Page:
Withdrawn, behave differently, anxious, depressed, problem sleeping, eating disorders, wets the bed, soil the clothes, take risks, misses school, changing in eating habits, obsessive behavior, nightmares ,drug and alcohol misuse.
Some factors can increase the risk for abuse or neglect. The presence of these factors does not always mean that maltreatment will occur.
Risk factors for victimization: Child
Risk Factors for Perpetration:
Individual Risk Factors: Parent or caregiver
Family environment: Relationship difficulties within families or among intimate partners, friends and peers may increase the risk of child maltreatment. These include:
Community and societal factors: A number of characteristics of communities and societies may increase the risk of child maltreatment. These include:
If there is suspicion of child abuse a detailed account of the events leading to the injury should be obtained and documented. The child should be fully undressed, and the whole body should be examined thoroughly, including the anogenital region. The growth parameters should also be measured. Child abuse may be suspected when-
The following tests can reveal type of injuries-
If child abuse is suspected, report it immediately to concerned person.
Early detection of child maltreatment and early intervention can help to minimize the likelihood of further violence and the long-term health and social consequences.
Medical management can range from inpatient care to outpatient treatment with close follow-up by a physician, a social worker, and child protective services.
Child maltreatment causes suffering to children and families and can have long-term consequences. As adults, maltreated children are at increased risk for behavioural, physical and mental health problems such as:
Maltreatment through these behavioural and mental health consequences can contribute to heart disease, cancer, suicide and sexually transmitted infections along with an individual and social economic impact.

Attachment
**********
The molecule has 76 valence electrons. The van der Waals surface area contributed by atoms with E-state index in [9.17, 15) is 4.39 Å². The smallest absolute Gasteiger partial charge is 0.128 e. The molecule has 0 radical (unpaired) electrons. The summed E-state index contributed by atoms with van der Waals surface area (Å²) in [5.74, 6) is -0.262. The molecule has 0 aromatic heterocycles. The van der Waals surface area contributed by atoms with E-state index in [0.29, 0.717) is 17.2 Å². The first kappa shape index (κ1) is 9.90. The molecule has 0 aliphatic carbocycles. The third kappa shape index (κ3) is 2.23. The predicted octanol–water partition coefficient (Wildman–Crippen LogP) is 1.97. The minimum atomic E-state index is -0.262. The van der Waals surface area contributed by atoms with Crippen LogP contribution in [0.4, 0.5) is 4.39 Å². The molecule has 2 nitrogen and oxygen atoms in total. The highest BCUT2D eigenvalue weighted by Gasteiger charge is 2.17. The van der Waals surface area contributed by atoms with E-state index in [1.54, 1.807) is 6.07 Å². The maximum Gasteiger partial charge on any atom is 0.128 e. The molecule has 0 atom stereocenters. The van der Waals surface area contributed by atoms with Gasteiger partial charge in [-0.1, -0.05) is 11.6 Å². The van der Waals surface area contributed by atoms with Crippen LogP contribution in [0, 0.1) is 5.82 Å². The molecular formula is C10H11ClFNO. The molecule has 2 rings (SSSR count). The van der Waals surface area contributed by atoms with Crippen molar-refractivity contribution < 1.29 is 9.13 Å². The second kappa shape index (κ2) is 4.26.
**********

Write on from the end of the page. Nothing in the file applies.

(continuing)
Child abuse and neglect is one of the nation’s most serious concerns. The ultimate goal is to stop child maltreatment before it starts. Strategies that promote safe, stable, and nurturing relationships (SSNRs) and environments for children and families are key factors to protecting against maltreatment and other harmful childhood experiences. However, community /schools/ institutions are also responsible for the care and protection of children. The prevention strategies for child abuse include multi-component interventions:
Protective factors for children-
Family protective factors-
Community protective factors-
National Commission for Protection of Child Rights (NCPCR) under the administrative control of the Ministry of Women & Child Development (MWCD), Government of India visualises a rights-based perspective for protection of all children in the 0 to 18 years age group flowing into National Policies and Programmes.
Integrated Child Protection Scheme (ICPS) - It is a centrally sponsored scheme of MWCD aimed to bring several existing child protection programmes under one umbrella with improved norms. It is based on the cardinal principles of protection of child rights and the best interest of the child.
To know more about cyber safety, read ‘A Handbook for Adolescents/Students on Cyber Safety’ published by the Ministry of Home Affairs, Government of India, click the links below.